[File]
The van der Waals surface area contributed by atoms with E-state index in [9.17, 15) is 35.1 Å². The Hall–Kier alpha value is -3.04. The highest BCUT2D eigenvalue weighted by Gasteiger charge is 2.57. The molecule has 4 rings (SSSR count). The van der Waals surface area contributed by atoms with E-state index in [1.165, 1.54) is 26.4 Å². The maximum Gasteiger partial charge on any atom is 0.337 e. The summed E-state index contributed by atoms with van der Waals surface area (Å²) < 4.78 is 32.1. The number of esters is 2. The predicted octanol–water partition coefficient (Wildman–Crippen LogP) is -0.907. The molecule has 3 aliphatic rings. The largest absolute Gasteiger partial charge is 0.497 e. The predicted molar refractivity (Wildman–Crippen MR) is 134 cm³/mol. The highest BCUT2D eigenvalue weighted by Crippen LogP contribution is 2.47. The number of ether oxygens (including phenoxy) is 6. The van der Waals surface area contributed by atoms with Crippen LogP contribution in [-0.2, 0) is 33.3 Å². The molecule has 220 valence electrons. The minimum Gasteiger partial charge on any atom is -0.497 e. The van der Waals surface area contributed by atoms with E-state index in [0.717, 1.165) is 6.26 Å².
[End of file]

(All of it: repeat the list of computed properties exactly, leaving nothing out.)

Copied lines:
The van der Waals surface area contributed by atoms with E-state index in [9.17, 15) is 35.1 Å². The Hall–Kier alpha value is -3.04. The highest BCUT2D eigenvalue weighted by Gasteiger charge is 2.57. The molecule has 4 rings (SSSR count). The van der Waals surface area contributed by atoms with E-state index in [1.165, 1.54) is 26.4 Å². The maximum Gasteiger partial charge on any atom is 0.337 e. The summed E-state index contributed by atoms with van der Waals surface area (Å²) < 4.78 is 32.1. The number of esters is 2. The predicted octanol–water partition coefficient (Wildman–Crippen LogP) is -0.907. The molecule has 3 aliphatic rings. The largest absolute Gasteiger partial charge is 0.497 e. The predicted molar refractivity (Wildman–Crippen MR) is 134 cm³/mol. The highest BCUT2D eigenvalue weighted by Crippen LogP contribution is 2.47. The number of ether oxygens (including phenoxy) is 6. The van der Waals surface area contributed by atoms with Crippen LogP contribution in [-0.2, 0) is 33.3 Å². The molecule has 220 valence electrons. The minimum Gasteiger partial charge on any atom is -0.497 e. The van der Waals surface area contributed by atoms with E-state index in [0.717, 1.165) is 6.26 Å².